On this particular day, there was a ‘ridge’ of high pressure over the southern part of the UK, bringing with it a little bit of murkiness under the cloud, and also a broken cloud layer consisting of huge towers of cumulus. To use David’s words, “…some of [the cloud] can be flown over…”

…and other bits that you just have to go around!”

Meanwhile, on the ground at Dunkeswell, I have already landed after my short flight from Exeter, and I am chatting with a young man who’s about to do his first sky-dive. Trying to encourage him, you know 😉 So here’s Delta-Golf on the grass at Dunkeswell. I’d hoped to get a photo of the two aircraft together, but David was asked to park in a place about fifty yards away from my aeroplane, so I didn’t get chance.

I had my airband receiver with me, so I heard David arrive on the Exeter Radar frequency, then followed him as he switched to Dunkeswell’s air-to-ground radio frequency. A greaser of a landing later (yes, that’s a good thing!), he taxied over to the parking area and we met up. Over a picnic lunch, we planned our upcoming sortie in great detail. Positions we would fly in, radio frequency plans including loss-of-contact planning, procedures for changing ‘formation’, who would lead, who would trail, how we would do our taxying, power checks and takeoffs, the works. No stone was left unturned; planning is vitally important when considering a venture like we were going to do. Given that neither of us had previously really flown in any kind of proximity to another aeroplane for any appreciable length of time**, this was all new to us and therefore we had to thrash it all out on the ground, before setting off. Plan was this: David had the lead, sequential trailing takeoffs, fly out to Sidmouth, then turn for Tavistock on the other side of Dartmoor. Stick with Exeter Radar until we get to Bovey Tracey, then switch to SAFETYCOM frequency on 135.475 so that we can talk plane-to-plane.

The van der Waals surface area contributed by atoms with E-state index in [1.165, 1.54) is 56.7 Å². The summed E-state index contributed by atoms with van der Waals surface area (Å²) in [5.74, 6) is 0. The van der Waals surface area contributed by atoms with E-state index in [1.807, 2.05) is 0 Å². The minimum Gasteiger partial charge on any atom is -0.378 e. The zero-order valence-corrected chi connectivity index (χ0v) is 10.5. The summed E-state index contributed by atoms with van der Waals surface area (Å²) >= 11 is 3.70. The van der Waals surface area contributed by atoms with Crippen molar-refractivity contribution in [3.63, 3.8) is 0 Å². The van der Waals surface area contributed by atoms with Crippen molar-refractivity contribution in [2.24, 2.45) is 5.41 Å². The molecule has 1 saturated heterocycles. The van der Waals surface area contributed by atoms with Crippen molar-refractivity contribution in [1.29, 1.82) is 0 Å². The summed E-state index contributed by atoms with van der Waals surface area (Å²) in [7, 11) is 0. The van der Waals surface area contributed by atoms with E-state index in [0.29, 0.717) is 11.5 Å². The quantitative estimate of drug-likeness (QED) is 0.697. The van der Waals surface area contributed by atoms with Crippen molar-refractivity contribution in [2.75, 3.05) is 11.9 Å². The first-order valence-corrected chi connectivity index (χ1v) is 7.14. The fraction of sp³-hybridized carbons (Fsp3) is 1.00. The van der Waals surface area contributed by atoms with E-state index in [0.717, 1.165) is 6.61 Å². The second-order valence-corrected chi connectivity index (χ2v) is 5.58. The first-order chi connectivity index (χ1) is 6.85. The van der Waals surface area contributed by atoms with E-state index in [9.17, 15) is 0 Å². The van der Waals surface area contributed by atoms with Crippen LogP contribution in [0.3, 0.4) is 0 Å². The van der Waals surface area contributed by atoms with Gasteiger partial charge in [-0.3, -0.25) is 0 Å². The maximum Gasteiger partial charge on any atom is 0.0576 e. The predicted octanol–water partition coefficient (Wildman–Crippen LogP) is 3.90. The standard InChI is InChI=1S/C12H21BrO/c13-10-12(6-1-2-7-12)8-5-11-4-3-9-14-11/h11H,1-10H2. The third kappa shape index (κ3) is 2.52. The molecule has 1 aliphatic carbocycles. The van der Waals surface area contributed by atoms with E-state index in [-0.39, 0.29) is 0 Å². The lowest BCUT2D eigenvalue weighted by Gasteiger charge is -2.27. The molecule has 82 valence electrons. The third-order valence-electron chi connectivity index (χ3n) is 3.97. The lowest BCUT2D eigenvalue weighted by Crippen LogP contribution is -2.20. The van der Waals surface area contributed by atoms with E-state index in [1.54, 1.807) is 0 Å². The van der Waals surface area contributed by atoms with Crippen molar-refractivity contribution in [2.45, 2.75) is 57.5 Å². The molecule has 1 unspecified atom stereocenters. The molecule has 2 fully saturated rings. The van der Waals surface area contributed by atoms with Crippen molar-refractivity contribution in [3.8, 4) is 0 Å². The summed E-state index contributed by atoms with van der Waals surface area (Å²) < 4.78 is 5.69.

So we started up and taxied across the airfield using the taxiways…

…moving slightly across to let another aircraft with a rude pilot come past (he’s off-camera to the right)…

…and then it was time to stop and conduct our power checks and pre-takeoff vital actions:

The strange, downwards-curved wingtips on Echo-Oscar are a modification kit that improves the efficiency of the wings and gives a better fuel economy – of the order of an impressive ten percent. It looks weird, but she flies well.

Since Dunkeswell is not a commercial aerodrome, where only one aeroplane would be allowed on the runway at a time, we lined up on the runway together and David set off first. The very second he lifted off, I opened my throttle and commenced my takeoff roll. Lifting into the air very quickly and not too far behind him, I managed to keep David’s aircraft in sight, although with a white aeroplane against a white/grey background, it was extremely difficult and I lost sight of him a couple of times.

Given that we were climbing, we were both at full power, and it was difficult for me to keep up; I finally caught up with him about ten miles out when we were nearly at Sidmouth. The first photo opportunity came when we had turned over Sidmouth and were over Exmouth; this gorgeous photo shows David over Exmouth with the mouth of the Exe estuary in the background, showing Dawlish Warren to good effect.

Although David knew I was ‘around’, he wasn’t sure whether or not I was actually in visual contact with him as we couldn’t talk to each other – we were on Exeter Radar’s frequency where we can only really talk to the radar operator. But he carried on with the navigation plan as we’d arranged, and just had to assume I was there. The position I am in in the above photo, in David’s five o’clock high, is a near-blind spot where he would not have been able to see me unless he knew where to look.

At this point, I began to overtake David to his right, so he’d be able to see me if he looked in the right place. Which he did, and happened to take what is probably the best photo in this entire set. I’d drawn alongside to the right but was slightly high, and as he passed under my left wing I realised I couldn’t see him, and so began a gentle, climbing turn away: